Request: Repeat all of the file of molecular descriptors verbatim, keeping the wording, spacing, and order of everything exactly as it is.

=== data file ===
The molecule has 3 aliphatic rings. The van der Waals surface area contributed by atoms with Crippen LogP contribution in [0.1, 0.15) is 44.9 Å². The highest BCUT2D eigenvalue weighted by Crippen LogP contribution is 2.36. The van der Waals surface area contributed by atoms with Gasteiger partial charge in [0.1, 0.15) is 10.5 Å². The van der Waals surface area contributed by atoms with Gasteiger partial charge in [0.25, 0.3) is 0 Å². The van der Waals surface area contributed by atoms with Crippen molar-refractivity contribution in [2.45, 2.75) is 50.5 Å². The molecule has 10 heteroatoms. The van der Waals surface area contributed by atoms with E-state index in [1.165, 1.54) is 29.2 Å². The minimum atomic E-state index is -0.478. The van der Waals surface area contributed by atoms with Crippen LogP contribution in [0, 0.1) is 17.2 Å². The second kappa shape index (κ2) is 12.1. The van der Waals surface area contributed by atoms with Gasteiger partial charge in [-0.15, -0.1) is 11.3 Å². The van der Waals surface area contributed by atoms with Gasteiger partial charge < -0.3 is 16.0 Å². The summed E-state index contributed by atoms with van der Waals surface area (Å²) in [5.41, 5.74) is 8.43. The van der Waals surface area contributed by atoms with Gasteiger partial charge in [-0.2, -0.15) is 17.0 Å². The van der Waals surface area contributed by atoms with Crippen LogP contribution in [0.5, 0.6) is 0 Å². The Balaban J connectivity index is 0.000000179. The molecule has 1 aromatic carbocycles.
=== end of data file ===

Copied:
The molecule has 3 aliphatic rings. The van der Waals surface area contributed by atoms with Crippen LogP contribution in [0.1, 0.15) is 44.9 Å². The highest BCUT2D eigenvalue weighted by Crippen LogP contribution is 2.36. The van der Waals surface area contributed by atoms with Gasteiger partial charge in [0.1, 0.15) is 10.5 Å². The van der Waals surface area contributed by atoms with Gasteiger partial charge in [0.25, 0.3) is 0 Å². The van der Waals surface area contributed by atoms with Crippen molar-refractivity contribution in [2.45, 2.75) is 50.5 Å². The molecule has 10 heteroatoms. The van der Waals surface area contributed by atoms with E-state index in [1.165, 1.54) is 29.2 Å². The minimum atomic E-state index is -0.478. The van der Waals surface area contributed by atoms with Crippen LogP contribution in [0, 0.1) is 17.2 Å². The second kappa shape index (κ2) is 12.1. The van der Waals surface area contributed by atoms with Gasteiger partial charge in [-0.15, -0.1) is 11.3 Å². The van der Waals surface area contributed by atoms with Gasteiger partial charge < -0.3 is 16.0 Å². The summed E-state index contributed by atoms with van der Waals surface area (Å²) in [5.41, 5.74) is 8.43. The van der Waals surface area contributed by atoms with Gasteiger partial charge in [-0.2, -0.15) is 17.0 Å². The van der Waals surface area contributed by atoms with Crippen LogP contribution in [0.5, 0.6) is 0 Å². The Balaban J connectivity index is 0.000000179. The molecule has 1 aromatic carbocycles.